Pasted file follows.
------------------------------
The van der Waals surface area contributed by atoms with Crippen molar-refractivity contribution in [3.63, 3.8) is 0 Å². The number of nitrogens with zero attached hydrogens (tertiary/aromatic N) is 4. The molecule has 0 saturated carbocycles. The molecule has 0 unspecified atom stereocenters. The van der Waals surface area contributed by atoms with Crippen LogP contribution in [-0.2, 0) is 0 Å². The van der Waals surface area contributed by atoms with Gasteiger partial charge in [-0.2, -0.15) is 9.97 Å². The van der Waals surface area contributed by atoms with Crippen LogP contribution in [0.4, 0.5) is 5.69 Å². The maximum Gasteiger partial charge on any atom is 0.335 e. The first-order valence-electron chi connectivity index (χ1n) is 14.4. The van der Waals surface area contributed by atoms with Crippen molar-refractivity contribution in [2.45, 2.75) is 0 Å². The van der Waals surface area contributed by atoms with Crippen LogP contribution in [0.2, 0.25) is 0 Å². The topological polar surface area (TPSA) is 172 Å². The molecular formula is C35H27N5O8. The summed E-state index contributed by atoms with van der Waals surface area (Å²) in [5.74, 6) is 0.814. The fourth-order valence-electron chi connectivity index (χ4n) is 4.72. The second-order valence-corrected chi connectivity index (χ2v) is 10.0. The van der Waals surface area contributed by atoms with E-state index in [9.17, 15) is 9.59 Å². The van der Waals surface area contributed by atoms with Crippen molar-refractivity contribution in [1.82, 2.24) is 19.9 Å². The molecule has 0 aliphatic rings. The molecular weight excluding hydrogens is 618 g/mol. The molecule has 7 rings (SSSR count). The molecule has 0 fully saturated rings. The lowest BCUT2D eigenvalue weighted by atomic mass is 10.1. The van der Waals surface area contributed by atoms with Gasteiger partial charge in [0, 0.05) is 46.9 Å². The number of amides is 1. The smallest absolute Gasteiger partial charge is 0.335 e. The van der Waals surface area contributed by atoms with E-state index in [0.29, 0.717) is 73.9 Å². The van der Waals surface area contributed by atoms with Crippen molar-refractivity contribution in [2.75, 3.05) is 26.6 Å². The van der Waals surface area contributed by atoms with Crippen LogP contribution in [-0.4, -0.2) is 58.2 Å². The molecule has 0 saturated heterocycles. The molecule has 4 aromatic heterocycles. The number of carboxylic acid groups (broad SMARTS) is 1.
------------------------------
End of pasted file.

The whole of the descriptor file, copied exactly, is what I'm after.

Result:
The van der Waals surface area contributed by atoms with Crippen molar-refractivity contribution in [3.63, 3.8) is 0 Å². The number of nitrogens with zero attached hydrogens (tertiary/aromatic N) is 4. The molecule has 0 saturated carbocycles. The molecule has 0 unspecified atom stereocenters. The van der Waals surface area contributed by atoms with Crippen LogP contribution in [-0.2, 0) is 0 Å². The van der Waals surface area contributed by atoms with Gasteiger partial charge in [-0.2, -0.15) is 9.97 Å². The van der Waals surface area contributed by atoms with Crippen LogP contribution in [0.4, 0.5) is 5.69 Å². The maximum Gasteiger partial charge on any atom is 0.335 e. The first-order valence-electron chi connectivity index (χ1n) is 14.4. The van der Waals surface area contributed by atoms with Crippen molar-refractivity contribution in [2.45, 2.75) is 0 Å². The van der Waals surface area contributed by atoms with Crippen LogP contribution in [0.2, 0.25) is 0 Å². The topological polar surface area (TPSA) is 172 Å². The molecular formula is C35H27N5O8. The summed E-state index contributed by atoms with van der Waals surface area (Å²) in [5.74, 6) is 0.814. The fourth-order valence-electron chi connectivity index (χ4n) is 4.72. The second-order valence-corrected chi connectivity index (χ2v) is 10.0. The van der Waals surface area contributed by atoms with E-state index in [9.17, 15) is 9.59 Å². The van der Waals surface area contributed by atoms with Crippen molar-refractivity contribution in [1.82, 2.24) is 19.9 Å². The molecule has 0 aliphatic rings. The molecular weight excluding hydrogens is 618 g/mol. The molecule has 7 rings (SSSR count). The molecule has 0 fully saturated rings. The lowest BCUT2D eigenvalue weighted by atomic mass is 10.1. The van der Waals surface area contributed by atoms with Gasteiger partial charge in [0, 0.05) is 46.9 Å². The number of amides is 1. The smallest absolute Gasteiger partial charge is 0.335 e. The van der Waals surface area contributed by atoms with E-state index in [0.29, 0.717) is 73.9 Å². The van der Waals surface area contributed by atoms with Crippen molar-refractivity contribution in [2.75, 3.05) is 26.6 Å². The van der Waals surface area contributed by atoms with Crippen LogP contribution in [-0.4, -0.2) is 58.2 Å². The molecule has 0 saturated heterocycles. The molecule has 4 aromatic heterocycles. The number of carboxylic acid groups (broad SMARTS) is 1.